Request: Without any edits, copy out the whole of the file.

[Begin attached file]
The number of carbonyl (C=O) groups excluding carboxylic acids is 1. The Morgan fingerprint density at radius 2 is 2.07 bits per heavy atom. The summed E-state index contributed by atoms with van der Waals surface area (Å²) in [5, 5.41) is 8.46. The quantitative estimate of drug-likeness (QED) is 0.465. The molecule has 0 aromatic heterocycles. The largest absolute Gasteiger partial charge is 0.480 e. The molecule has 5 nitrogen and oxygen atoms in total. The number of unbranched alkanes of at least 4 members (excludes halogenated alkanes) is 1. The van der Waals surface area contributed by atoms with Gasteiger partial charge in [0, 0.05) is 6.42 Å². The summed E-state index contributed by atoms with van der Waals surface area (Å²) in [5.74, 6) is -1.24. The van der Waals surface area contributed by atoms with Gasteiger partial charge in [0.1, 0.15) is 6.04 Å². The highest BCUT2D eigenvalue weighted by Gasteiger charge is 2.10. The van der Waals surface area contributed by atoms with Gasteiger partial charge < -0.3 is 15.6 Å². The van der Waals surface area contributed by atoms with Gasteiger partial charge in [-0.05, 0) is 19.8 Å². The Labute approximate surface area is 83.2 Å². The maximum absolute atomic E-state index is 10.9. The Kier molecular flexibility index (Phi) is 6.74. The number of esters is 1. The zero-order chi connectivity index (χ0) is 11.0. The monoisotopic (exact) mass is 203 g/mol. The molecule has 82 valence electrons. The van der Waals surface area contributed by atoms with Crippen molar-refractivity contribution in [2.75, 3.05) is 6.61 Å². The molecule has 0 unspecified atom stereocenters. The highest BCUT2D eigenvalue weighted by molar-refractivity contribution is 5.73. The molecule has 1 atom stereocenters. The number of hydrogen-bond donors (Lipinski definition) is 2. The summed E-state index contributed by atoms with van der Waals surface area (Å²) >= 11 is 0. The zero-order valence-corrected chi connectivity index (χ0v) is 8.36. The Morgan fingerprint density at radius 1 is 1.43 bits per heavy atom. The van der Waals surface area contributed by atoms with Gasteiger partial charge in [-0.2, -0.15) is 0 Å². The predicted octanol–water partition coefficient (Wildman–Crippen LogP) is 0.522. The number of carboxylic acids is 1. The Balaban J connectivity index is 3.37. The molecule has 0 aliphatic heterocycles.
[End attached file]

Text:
The number of carbonyl (C=O) groups excluding carboxylic acids is 1. The Morgan fingerprint density at radius 2 is 2.07 bits per heavy atom. The summed E-state index contributed by atoms with van der Waals surface area (Å²) in [5, 5.41) is 8.46. The quantitative estimate of drug-likeness (QED) is 0.465. The molecule has 0 aromatic heterocycles. The largest absolute Gasteiger partial charge is 0.480 e. The molecule has 5 nitrogen and oxygen atoms in total. The number of unbranched alkanes of at least 4 members (excludes halogenated alkanes) is 1. The van der Waals surface area contributed by atoms with Gasteiger partial charge in [0, 0.05) is 6.42 Å². The summed E-state index contributed by atoms with van der Waals surface area (Å²) in [5.74, 6) is -1.24. The van der Waals surface area contributed by atoms with Gasteiger partial charge in [0.1, 0.15) is 6.04 Å². The highest BCUT2D eigenvalue weighted by Gasteiger charge is 2.10. The van der Waals surface area contributed by atoms with Gasteiger partial charge < -0.3 is 15.6 Å². The van der Waals surface area contributed by atoms with Gasteiger partial charge in [-0.05, 0) is 19.8 Å². The Labute approximate surface area is 83.2 Å². The maximum absolute atomic E-state index is 10.9. The Kier molecular flexibility index (Phi) is 6.74. The number of esters is 1. The zero-order chi connectivity index (χ0) is 11.0. The monoisotopic (exact) mass is 203 g/mol. The molecule has 82 valence electrons. The van der Waals surface area contributed by atoms with Crippen molar-refractivity contribution in [2.75, 3.05) is 6.61 Å². The molecule has 0 unspecified atom stereocenters. The highest BCUT2D eigenvalue weighted by molar-refractivity contribution is 5.73. The molecule has 1 atom stereocenters. The number of hydrogen-bond donors (Lipinski definition) is 2. The summed E-state index contributed by atoms with van der Waals surface area (Å²) >= 11 is 0. The zero-order valence-corrected chi connectivity index (χ0v) is 8.36. The Morgan fingerprint density at radius 1 is 1.43 bits per heavy atom. The van der Waals surface area contributed by atoms with Gasteiger partial charge in [-0.2, -0.15) is 0 Å². The predicted octanol–water partition coefficient (Wildman–Crippen LogP) is 0.522. The number of carboxylic acids is 1. The Balaban J connectivity index is 3.37. The molecule has 0 aliphatic heterocycles.